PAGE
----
What You'll Get
Perhaps America’s most affectionate pastime, tennis is the only competitive sport to utilize adorable fuzzy balls and apply endearing terms like love to scorecards. Perfect your backhands and cross-court cuddles with today’s Groupon: for $10, you get five weeks of organized league play from KC Metro Tennis (a $20 value).
Serving up a flurry of five-week tennis leagues for men and women, KC Metro Tennis organizes public court matches for competitive players to test their forehand fortitude against opponents of similar skill sets. Six-player tournament leagues are arranged according to expertise and game type, with divisions of singles, doubles, or mixed doubles in three skill levels. Matches are held once a week at an expansive assortment of pristine public courts and typically begin with a High Noon–style racquet draw before escalating into frantic ball-whacking battles.
The KC Metro Tennis website matches players with new adversaries each week and manages all correspondence between participants, providing an online venue for sorting out scheduling conflicts and emailing truculent pre-match glove slaps. This communal format allows for flexibility in match times and fosters a local society of like-minded racketeers who will benefit from each other’s acquaintance long after league play. Register online in one of three upcoming summer leagues after purchasing your Groupon and make sure to bring a new can of balls to your first match.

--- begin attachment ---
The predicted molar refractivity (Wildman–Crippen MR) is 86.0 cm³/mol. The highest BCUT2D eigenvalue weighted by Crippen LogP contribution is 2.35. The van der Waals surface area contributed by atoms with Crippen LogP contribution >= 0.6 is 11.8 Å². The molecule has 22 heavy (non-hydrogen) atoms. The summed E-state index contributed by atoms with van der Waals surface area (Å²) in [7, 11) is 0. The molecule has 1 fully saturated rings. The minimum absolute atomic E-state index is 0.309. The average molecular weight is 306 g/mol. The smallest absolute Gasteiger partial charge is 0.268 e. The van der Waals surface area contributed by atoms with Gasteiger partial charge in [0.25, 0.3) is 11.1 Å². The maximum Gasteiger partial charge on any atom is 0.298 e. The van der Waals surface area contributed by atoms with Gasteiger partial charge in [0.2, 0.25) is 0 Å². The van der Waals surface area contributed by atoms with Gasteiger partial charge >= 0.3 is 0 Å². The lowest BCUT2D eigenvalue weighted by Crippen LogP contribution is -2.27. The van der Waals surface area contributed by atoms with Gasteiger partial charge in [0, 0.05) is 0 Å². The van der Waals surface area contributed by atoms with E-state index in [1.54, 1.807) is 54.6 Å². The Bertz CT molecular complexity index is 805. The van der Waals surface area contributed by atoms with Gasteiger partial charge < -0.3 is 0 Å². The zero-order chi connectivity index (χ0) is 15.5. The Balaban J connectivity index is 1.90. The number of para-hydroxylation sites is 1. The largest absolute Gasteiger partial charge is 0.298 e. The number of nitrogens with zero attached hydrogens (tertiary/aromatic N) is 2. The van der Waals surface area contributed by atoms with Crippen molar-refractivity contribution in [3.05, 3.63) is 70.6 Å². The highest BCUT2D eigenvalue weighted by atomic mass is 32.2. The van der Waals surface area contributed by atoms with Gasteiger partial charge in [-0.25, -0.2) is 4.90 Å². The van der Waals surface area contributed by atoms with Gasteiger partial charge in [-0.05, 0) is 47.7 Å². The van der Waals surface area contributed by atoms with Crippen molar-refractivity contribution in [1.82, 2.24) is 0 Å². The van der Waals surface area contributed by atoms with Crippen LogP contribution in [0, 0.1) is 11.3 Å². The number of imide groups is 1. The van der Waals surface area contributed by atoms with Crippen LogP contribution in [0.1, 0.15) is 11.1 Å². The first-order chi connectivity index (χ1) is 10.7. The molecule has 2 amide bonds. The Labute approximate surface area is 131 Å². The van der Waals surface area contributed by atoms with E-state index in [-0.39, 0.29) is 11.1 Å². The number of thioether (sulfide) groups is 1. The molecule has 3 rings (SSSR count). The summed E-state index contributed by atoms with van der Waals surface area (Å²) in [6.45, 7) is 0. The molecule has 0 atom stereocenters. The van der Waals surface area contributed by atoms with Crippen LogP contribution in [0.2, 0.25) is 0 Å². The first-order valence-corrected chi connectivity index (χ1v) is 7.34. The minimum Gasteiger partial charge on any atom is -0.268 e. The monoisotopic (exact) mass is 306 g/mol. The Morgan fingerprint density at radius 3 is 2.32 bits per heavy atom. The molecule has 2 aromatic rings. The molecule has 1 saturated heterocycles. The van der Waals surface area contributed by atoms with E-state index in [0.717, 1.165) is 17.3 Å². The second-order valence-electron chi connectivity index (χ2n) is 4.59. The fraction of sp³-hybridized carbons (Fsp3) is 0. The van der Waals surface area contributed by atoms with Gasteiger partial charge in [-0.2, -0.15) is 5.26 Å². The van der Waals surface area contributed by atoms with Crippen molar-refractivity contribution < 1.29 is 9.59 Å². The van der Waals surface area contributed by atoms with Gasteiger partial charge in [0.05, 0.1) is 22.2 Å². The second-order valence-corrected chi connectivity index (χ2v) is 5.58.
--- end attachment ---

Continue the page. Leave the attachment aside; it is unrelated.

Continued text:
The Fine Print
Promotional value expires Nov 24, 2011. Amount paid never expires. Limit 1 per visit. Must activate by 11/24, membership expires 5 weeks from activation date. May redeem across visits. Merchant is solely responsible to purchasers for the care and quality of the advertised goods and services.
About KC Metro Tennis
United by their love for tennis, players of all ages and skill levels flock to the competitive singles, doubles, and mixed-doubles opportunities sponsored by KC Metro Tennis. During five-week leagues, opponents square off on public courts in matches they scheduled themselves, thwacking the ball with backhands, forehands, and line judges' hands as they strive to win their league and progress to the single-elimination playoffs. The playoffs feed into an invitational, one of the league’s two 2012 tournaments, which are both played with a double-elimination format that guarantees each contestant at least two games.